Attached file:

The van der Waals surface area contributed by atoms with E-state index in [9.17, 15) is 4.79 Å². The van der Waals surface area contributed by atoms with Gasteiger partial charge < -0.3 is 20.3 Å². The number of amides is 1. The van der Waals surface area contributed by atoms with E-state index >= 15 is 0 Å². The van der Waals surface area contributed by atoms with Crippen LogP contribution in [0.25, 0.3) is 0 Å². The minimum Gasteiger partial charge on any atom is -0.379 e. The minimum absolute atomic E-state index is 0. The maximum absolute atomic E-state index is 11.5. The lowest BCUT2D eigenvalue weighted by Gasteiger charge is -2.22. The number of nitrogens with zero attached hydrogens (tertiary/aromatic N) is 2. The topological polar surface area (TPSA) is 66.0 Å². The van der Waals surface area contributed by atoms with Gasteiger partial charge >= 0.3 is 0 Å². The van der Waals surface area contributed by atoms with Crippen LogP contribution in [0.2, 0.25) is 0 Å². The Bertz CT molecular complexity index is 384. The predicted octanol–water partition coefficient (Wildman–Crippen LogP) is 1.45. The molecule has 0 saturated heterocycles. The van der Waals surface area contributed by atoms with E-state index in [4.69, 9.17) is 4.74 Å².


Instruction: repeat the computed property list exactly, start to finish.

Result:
The van der Waals surface area contributed by atoms with E-state index in [9.17, 15) is 4.79 Å². The van der Waals surface area contributed by atoms with Gasteiger partial charge < -0.3 is 20.3 Å². The number of amides is 1. The van der Waals surface area contributed by atoms with E-state index >= 15 is 0 Å². The van der Waals surface area contributed by atoms with Crippen LogP contribution in [0.25, 0.3) is 0 Å². The minimum Gasteiger partial charge on any atom is -0.379 e. The minimum absolute atomic E-state index is 0. The maximum absolute atomic E-state index is 11.5. The lowest BCUT2D eigenvalue weighted by Gasteiger charge is -2.22. The number of nitrogens with zero attached hydrogens (tertiary/aromatic N) is 2. The topological polar surface area (TPSA) is 66.0 Å². The van der Waals surface area contributed by atoms with Gasteiger partial charge >= 0.3 is 0 Å². The van der Waals surface area contributed by atoms with Crippen LogP contribution in [0.2, 0.25) is 0 Å². The Bertz CT molecular complexity index is 384. The predicted octanol–water partition coefficient (Wildman–Crippen LogP) is 1.45. The molecule has 0 saturated heterocycles. The van der Waals surface area contributed by atoms with E-state index in [4.69, 9.17) is 4.74 Å².